Are Your Houseplants Bad for the Environment?

Environmentalist Summer Rayne Oakes in her New York City apartment, full of plants. Photo: Summer Rayne Oakes.

Houseplants make your home more enjoyable and they help to lower stress levels. Undoubtedly, this is why they’re the quintessential housewarming gift. Houseplants also improve indoor air quality. Or do they?

The Misconception About Houseplants and Air Quality

There’s actually a common misconception about houseplants. For a long time we’ve believed that houseplants, especially varieties like spider plants, work hard to scrub indoor air of harmful contaminants. But a  study from Drexel University burst that bubble. According to the study, adequate ventilation is much more effective in removing volatile organic compounds from indoor environments than houseplants. In fact, it would take 10 to 1,000 plants per square meter to do as good a job as opening some windows.

However, this doesn’t mean we should bother with houseplants. They create a peaceful, harmonious backdrop for daily living, and help to keep us connected with nature. In addition, for pets who live primarily indoors, plants that are healthy for them to chew on offer a source of greens and fiber.

Rubens Peale with a Geranium
Rubens Peale with a Geranium by Rembrandt Peale, 1801. Image: National Gallery of Art.

Impact of Houseplants on the Environment

While houseplants may not have the same impact on indoor air quality as we once thought, they do have environmental impacts if we don’t grow them in an environmentally-conscious way. Some exotic plants are taken from the wild, so it’s important to know where your nursery or landscaper sources them. It’s always environmentally-preferable to plant native plants for your area anyway.

Plants also have a carbon footprint because they have to be transported to reach their final destination on your window ledge or kitchen counter. Like buying produce, buying plants from local businesses that source them locally is an ideal way to go. Other ideas are to have a plant swap with your friends if your indoor garden needs some refreshing. Or, plant new plants from seeds or clippings.

Those black plastic pots are not easily recyclable…

Unfortunately, the plastic pots that your plants arrive in often end up as part of the waste stream. Those common black plastic pots that most houseplants come in are not easily recyclable. So, it’s a good idea to either return them to the nursery, or continue to use them and just put the plant in a decorative pot or basket.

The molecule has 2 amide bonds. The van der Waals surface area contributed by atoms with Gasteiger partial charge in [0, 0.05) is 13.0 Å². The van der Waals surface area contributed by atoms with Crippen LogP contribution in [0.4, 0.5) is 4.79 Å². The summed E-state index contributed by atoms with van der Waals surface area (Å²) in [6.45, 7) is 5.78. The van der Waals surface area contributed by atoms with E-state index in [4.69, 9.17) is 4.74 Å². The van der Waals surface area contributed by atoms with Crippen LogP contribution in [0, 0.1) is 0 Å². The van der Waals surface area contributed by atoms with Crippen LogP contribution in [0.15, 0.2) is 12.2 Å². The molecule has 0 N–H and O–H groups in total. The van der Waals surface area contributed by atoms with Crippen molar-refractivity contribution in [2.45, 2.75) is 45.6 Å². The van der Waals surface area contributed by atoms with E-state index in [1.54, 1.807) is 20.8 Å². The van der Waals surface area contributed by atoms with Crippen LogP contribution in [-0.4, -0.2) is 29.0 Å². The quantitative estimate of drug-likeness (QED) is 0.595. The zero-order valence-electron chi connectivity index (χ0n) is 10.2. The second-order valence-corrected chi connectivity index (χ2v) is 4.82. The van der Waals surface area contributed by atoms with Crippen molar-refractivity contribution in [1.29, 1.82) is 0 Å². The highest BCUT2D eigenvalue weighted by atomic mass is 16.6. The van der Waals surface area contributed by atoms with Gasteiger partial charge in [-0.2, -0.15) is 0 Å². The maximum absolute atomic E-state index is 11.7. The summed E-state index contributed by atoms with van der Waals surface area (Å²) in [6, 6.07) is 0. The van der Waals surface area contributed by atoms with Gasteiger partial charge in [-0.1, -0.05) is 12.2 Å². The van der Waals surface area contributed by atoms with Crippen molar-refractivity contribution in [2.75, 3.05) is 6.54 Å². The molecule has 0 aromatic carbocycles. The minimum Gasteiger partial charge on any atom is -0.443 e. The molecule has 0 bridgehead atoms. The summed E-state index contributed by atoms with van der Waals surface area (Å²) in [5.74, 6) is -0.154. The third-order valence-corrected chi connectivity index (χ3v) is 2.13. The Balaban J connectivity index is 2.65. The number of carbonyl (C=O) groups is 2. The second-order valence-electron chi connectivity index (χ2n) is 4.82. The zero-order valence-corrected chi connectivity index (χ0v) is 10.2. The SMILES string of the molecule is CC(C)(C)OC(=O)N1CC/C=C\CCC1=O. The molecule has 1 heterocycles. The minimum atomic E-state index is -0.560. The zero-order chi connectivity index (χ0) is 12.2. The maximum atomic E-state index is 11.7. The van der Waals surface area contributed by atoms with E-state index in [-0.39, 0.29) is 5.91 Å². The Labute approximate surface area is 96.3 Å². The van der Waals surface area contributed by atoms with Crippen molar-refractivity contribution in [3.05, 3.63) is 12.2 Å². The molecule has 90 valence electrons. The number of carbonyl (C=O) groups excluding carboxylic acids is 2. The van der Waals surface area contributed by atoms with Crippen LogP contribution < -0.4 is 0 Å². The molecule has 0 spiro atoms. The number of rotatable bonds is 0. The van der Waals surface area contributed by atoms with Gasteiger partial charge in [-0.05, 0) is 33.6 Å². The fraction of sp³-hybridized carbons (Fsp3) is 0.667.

Look for natural and organic soils and fertilizers.

Coyoacán Plant Nursery
Coyoacán Plant Nursery, Mexico City. Photo: Yael Bonilla.

Surprisingly, the soil that your plants are potted in may not be eco-friendly either. For example, peat moss is an extremely popular soil additive, and with good reason. Lightweight and water absorbent, it keeps soil moist longer than other additives. However, peat moss is a naturally-sourced but finite resource. It takes thousands of years for peat moss to form, and today it’s being removed from the Earth in massive quantities. Instead of peat-based soil mixes, look for types with natural materials like coir, a sustainable and renewable natural fiber that’s made from coconut husks. (It’s the same material you see in a lot of eco-friendly doormats.)

Most of us know by now that organic gardening is the best way to protect both the environment and your health from horticultural chemicals. The same rule applies to growing houseplants. Instead of applying chemical insecticides and fertilizers, always look for organic, or at least natural products. This will help to ensure your family members, including pets, are exposed to fewer harmful chemicals.

Potted plants bring the natural world into your home, so it only makes sense ensure they’re healthy for the Earth as well as all of the members of your household.

 

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